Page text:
Do China courts have jurisdiction over divorce of two foreigners?

With more and more foreigners working and living in China, we have received quite a number of inquiries from foreigners in China who wish to divorce in China with their spouses who are also foreigners.

But what is the take of Chinese courts regarding jurisdiction over such cases? In other words, if such a case is submited to China courts for resolution, will China courts entertain such a case?

I. Hypothetical Case

Assuming a foreign couple, husband from USA and wife from German, are separated from each other with husband still working in China and wife having gone back to German, now the wife wants to sue the husband for a divorce in China. By the way, they got married outside of China as well.

Please note, for some tactic reasons, the wife sues for divorce only without regard to custody of child or dividsion of marital properties. Just for dissolution of their marriage.

II. China Courts’ Jurisdiction

Strictly speaking, China Civil Procedures Law has no specific provision addressing jurisdiction over a divorce case between two foreigners. China Supreme Court’s various interpretations have no light shed on the issue.

It is understandalbe that China courts are hestitant or unwilling to exercise jurisdiction over a case in which there are no “Chinese citizens” or “Chinese assets” or other Chinese interests invovled. This must be the reason why Chinese courts often refuse filings of such cases.

But China courts are divided on the issue.

First of all, our research into national judgment database found that some China courts have entertained and tried such cases and made judgments. Theses cases are not many indeed but they indicate that China courts, if they are willing, can still exercise jurisdiction over those cases. After all, there are neither prohibitive provisions in China Civil Procedures Law.

Particularly, in Shanghai, the most popular metroplis city in China, the local highest court (the Shanghai High People’s Court 上海高级人民法院) issued an instruction on this jurisdiction issue back in 2011 in which the court had adopted an active attitude toward the question: desipte that the parties to the action are not Chinese, and they are not married in China, if they both agree and submit to the jurisdiction of China courts, then the courts may accept the filing of such cases. Our team have handled a case in the past with a local court in Shanghai.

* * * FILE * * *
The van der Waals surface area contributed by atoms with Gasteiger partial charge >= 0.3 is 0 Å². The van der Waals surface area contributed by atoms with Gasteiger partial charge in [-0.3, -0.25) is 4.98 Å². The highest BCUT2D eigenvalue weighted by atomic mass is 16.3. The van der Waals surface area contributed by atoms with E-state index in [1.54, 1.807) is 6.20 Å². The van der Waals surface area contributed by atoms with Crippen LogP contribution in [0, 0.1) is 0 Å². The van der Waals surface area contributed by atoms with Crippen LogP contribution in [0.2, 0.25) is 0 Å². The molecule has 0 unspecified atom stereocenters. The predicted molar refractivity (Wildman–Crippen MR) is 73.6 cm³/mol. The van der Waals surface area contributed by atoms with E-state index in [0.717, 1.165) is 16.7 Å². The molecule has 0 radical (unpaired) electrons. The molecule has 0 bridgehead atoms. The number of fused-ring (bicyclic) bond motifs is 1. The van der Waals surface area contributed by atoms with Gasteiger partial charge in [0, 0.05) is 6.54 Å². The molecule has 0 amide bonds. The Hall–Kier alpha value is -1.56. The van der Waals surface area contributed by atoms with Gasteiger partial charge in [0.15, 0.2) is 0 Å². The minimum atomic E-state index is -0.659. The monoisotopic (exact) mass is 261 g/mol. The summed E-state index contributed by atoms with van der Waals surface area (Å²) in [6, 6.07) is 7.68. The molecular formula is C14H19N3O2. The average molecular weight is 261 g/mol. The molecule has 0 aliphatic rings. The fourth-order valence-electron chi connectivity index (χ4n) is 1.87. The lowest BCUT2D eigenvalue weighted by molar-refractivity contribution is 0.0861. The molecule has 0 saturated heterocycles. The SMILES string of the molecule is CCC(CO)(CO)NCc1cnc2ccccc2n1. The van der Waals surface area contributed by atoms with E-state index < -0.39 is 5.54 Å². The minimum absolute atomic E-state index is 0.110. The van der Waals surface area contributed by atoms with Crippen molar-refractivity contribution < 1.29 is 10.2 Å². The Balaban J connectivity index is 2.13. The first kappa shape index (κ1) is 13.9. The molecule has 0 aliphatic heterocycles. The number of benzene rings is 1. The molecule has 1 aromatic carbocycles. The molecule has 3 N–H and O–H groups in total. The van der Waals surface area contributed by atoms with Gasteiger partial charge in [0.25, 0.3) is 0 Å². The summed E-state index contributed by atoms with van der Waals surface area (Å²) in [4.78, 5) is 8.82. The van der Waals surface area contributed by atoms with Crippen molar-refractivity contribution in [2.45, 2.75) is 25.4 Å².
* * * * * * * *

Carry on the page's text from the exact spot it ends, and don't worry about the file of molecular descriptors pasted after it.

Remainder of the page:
You see, some China courts just don’t wanna bother, and decline jurisdictions, and some courts may be proactive and are ready to help with disfunctioning marriages.

We also noticed a case where the court finally dismissed a case that had been filed on the ground of forum non-conveniens doctrine, which is plausibly perfect execuse to shrug off unwanted cases.

III. What You Learn

If you or your client is caught in a situation similar to the hypothetical case above, you have got to be mindful if you wish to go to China court for a divorce.

If you have to have your divorce conducted in China court, then you need to be careful with your case filing efforts. While it is surely difficult to get your divorce case filed with a China court, you do have a hope (in light of other precedent cases that are handled by China courts). Hire a Chinese lawyer that is well-versed in this area of law and that has a hard-core perseverance in getting things done.

Jason Tian

Jason Tian, senior partner, specializes in foreign-related legal services ranging from foreign investment in China, banking and capital, real estate, M&A, corporate, international trade, estate planning, inheritance and divorce at his blog: https://www.sinoblawg.com.

1 Comment

  1. Jason Tian   •     Author

    Our recent efforts to file a case in Guangzhou involving two foreigners trying to divorce in China have proven that it is very difficult to even file a case, despite there are precedent cases in other places of China. The Guangzhou court is still hestitating on the jurisdiction issues. On the one hand, they don’t want to take risk in blazing the trail but on the other hand, they do understand that our clients have no other choices than divorcing in China.

    The husband is from Canada and the wife is from Philippines and they got married in Hong Kong. Husband has been working in China for a decade establising residency in China, and losing his resident status in his home country. It is also the requirement of HK law that in order for HK courts to have jurisdiction it requires at least one party to have residency in HK or substantial connection to HK, and client doesn’t meet such requirement. What’s more, Philippine is a country where there is no concept of divorce at all.

    What a dillemma! It seems that if China courts don’t step in, the man will get stuck here, or he may have to leave his China job and go back to Canada to establish his residence there.

    All such cross-border issues can be very challenging and mind-boggling. We hope to receive good news about the jurisdiction decision from the Guangzhou court.

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